This post is part of a series on outsourcing from a Filipino perspective.

Filipinos are a really happy bunch of people and nobody personifies that more than “Little John”.

No, I didn’t give him that nickname. He made that up himself.
I didn’t even know the team called him “Little John” until he wrote this blog post…hahahaha.
I found John by browsing the resumes at

Turns out….he’s better than I thought he would be.

Outsourced and Happy

How the Story Began
Allow me to start with a brief introduction of myself.

My name is John; well…the team addresses me as Little John to do away with all the confusion with our big man John. I’m 22, a nurse by profession but have none the less no more intention of going back to my medical roots. I was introduced to by a friend who pitied me for complaining about my stressful job as an English Language Trainer for a call center and I’ve been working for John for more than a year now and have worked a very happy and productive year.

As a little present for John (and perhaps for all the readers), I’ll be revealing some things most outsourcers don’t know.

Here goes.

Squealing the Secret
Outsourcing is one job that has changed lives of many Filipinos.
Needless to say, it has broken a lot of barriers starting with the cultural barrier wherein someone from the west works together with somebody from the tropics.

Though cross-culture working relationships may sound awesome or cool or whatever, the hard reality is that it is never easy. As a Filipino, I am shy and easily embarrassed by nature. I don’t know why, you as the employer need not know why. These stuff cannot be easily changed as I was born with it.

The best thing to do if you ask me is to just let me be until I get comfortable with you, my employer. Once Filipinos begin to get comfortable with their employers, they start opening up their feelings and start telling you how they really feel about their jobs, their tasks, their workload…. you name it !

Making the Choice
If there one thing employers should know and understand, majority of job seekers posting lower salary expectations are novices in the business. That said, expect to have your employee trained by you which I bet isn’t that hard. Judging from experience, I learned most of the basics and more by self-learning. I initially was looking for a writing job but found that managing a website or two is way more awesome.

On the flip side, most who declare higher salary expectations are those with extensive experience. Well as a matter of fact; these guys actually do know how much they are worth.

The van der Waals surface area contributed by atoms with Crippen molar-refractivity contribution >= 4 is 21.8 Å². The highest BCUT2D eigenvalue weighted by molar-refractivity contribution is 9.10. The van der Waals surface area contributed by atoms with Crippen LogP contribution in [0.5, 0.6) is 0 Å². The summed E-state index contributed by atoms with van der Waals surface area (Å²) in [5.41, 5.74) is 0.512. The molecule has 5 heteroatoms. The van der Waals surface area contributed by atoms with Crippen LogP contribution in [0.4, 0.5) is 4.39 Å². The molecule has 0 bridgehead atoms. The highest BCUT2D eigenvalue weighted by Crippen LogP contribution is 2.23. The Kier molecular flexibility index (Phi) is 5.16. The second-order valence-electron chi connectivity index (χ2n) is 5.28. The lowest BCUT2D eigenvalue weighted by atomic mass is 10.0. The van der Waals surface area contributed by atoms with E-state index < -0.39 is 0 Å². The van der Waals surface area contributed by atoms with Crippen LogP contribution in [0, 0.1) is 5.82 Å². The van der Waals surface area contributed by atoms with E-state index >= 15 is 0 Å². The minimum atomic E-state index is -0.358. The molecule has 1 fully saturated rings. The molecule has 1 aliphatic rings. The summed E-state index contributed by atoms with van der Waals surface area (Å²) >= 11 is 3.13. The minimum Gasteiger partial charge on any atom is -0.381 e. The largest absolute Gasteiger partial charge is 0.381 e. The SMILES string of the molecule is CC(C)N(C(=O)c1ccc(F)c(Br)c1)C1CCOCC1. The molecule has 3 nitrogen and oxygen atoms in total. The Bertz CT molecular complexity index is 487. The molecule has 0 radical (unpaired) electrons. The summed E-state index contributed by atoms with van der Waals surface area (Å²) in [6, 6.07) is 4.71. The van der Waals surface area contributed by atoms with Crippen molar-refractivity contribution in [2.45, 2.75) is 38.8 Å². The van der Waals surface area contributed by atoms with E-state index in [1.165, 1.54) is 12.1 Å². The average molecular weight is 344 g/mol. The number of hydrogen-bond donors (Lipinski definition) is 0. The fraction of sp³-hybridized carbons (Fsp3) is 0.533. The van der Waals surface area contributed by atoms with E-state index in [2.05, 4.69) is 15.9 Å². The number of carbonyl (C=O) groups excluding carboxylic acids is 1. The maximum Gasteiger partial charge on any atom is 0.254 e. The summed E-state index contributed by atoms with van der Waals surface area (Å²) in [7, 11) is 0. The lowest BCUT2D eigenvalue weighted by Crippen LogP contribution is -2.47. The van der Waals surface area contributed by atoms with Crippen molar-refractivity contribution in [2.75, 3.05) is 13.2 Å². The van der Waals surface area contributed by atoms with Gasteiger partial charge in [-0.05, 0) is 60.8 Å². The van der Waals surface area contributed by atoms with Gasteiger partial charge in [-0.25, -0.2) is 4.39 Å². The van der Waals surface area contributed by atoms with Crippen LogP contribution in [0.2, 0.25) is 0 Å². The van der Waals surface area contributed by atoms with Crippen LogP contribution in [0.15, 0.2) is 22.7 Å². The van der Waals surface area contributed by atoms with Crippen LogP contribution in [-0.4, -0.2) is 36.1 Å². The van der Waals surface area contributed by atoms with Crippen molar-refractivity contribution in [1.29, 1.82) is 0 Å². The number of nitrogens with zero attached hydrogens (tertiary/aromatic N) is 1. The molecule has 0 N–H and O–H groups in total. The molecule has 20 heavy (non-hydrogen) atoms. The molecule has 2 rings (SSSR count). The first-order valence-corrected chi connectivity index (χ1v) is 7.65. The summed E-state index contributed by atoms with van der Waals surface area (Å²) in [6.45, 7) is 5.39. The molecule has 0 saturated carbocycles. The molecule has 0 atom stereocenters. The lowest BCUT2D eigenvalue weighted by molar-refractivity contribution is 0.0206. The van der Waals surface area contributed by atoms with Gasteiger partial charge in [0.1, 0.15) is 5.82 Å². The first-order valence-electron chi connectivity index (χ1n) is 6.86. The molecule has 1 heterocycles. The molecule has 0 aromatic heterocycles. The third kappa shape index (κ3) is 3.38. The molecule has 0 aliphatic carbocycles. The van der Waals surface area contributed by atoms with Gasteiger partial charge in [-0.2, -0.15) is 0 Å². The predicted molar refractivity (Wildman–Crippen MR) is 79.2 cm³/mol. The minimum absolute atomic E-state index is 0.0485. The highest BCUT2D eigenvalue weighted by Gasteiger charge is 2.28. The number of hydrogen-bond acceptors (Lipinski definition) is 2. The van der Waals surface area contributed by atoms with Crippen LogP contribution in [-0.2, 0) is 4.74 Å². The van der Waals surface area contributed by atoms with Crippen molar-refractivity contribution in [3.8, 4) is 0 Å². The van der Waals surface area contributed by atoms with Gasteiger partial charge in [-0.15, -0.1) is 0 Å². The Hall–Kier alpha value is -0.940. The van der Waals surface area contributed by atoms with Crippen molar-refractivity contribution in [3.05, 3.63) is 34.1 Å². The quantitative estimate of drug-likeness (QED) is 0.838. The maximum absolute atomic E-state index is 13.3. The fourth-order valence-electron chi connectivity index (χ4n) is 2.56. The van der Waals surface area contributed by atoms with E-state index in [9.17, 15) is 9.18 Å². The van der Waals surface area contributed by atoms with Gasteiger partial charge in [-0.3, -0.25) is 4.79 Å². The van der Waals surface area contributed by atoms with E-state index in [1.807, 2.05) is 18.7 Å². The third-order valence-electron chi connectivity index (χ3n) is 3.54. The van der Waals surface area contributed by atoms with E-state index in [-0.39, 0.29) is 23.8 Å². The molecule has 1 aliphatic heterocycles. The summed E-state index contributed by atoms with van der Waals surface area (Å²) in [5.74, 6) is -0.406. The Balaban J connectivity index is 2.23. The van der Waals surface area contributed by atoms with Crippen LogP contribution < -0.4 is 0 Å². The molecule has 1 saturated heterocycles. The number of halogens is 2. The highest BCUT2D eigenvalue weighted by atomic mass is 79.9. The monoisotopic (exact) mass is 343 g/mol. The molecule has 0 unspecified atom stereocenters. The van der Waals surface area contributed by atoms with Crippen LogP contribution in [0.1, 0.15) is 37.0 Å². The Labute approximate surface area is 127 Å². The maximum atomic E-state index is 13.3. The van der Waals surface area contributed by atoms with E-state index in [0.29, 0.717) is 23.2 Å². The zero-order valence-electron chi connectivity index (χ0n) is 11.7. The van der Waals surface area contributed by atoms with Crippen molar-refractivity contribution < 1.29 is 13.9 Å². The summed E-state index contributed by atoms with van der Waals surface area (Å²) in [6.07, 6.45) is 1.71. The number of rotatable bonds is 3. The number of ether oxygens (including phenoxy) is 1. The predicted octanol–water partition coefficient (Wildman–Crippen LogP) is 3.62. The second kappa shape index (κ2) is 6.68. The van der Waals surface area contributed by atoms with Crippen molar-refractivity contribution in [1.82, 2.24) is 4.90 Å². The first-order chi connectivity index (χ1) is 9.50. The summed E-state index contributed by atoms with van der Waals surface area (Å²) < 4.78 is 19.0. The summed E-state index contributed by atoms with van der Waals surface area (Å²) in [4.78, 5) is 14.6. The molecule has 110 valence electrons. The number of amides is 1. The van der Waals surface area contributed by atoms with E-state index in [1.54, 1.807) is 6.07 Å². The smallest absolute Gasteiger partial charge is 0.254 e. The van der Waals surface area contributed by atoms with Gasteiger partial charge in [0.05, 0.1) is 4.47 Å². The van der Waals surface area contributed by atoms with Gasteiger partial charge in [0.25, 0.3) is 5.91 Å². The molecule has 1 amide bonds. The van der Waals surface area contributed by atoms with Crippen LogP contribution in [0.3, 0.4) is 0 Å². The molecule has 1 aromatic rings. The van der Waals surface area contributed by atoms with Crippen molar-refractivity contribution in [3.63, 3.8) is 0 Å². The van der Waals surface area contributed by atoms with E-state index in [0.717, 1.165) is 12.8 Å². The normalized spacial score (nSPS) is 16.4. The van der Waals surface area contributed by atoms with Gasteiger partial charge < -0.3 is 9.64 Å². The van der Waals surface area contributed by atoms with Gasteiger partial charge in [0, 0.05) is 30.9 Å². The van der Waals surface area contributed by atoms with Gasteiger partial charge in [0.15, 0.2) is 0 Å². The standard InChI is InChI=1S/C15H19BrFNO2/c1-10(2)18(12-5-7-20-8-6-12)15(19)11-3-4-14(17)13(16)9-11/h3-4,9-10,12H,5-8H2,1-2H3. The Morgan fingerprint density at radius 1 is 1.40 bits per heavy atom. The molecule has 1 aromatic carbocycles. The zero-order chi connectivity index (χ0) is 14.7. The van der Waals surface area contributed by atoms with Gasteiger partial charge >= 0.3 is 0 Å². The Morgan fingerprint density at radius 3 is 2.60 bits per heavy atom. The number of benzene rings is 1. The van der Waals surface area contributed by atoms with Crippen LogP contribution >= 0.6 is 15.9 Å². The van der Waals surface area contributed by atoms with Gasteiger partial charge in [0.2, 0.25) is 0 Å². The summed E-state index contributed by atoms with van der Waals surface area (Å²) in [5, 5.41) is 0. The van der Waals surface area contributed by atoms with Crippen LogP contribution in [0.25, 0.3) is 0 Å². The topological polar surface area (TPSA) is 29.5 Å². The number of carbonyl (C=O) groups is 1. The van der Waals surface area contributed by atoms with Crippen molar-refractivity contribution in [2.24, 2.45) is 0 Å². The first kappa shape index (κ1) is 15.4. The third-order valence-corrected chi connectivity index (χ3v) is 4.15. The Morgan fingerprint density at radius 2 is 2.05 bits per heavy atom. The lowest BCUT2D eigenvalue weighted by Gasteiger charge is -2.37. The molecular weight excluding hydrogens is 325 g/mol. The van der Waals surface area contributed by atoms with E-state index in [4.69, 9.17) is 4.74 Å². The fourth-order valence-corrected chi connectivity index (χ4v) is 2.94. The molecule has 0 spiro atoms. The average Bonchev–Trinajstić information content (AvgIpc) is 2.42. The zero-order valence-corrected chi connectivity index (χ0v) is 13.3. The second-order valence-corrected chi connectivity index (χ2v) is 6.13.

Rollercoaster Ride to Comfort
I have had my shares of frustrations while on the job. Not getting the job done or not meeting the expectations of John and the rest of the team is one. Despite appearing rather unpressured, I have been pressured because I find myself responsible and accountable for the tasks I am working with.

I started out shy and kept questions and problems to myself. Sad thing is, I felt left out and even got more pressured. It’s a good thing John and the team allowed me to open up and helped me become closer with them. In turn, I found myself more productive, more involved and more confident with what I do. Having been instilled from the very beginning to ask when in doubt, I took the advice to my advantage whenever Google failed me.

Loud and Proud
If there is one thing I am proud of and would actually find pretty neat if all employers did the same, is that John actually acknowledges the fact that as humans, we too deserve breaks in order to become productive. Recognizing that attention may actually diminish after long periods of concentration is something we Filipino’s would appreciate if our employers had. Accepting the fact that from time to time, in the middle of our work, we browse Facebook or Twitter or read the latest gossips is pretty important as we are not working in an environment where there are people beside us we could share a giggle just to break the ice.

Cutting the Ropes Early
I have tendencies of writing too much and I guess John knows that (I sold myself into having him hire me because of my lengthy mails) reason why I am cutting this post short. I have a whole lot more to tell but would rather give the space to my team-mates to share their own slices of cake.

Having to guest blog for John is a great honor on my part. Not everyone is given such an honoring experience. If you have a workforce in the Philippines, I suggest you give them this opportunity too. I’m sure they’d have smiles as wide as I have as I am writing this.

My name is John. I have control over my time. I work at home. I have a job I enjoy. Outsourced and happy.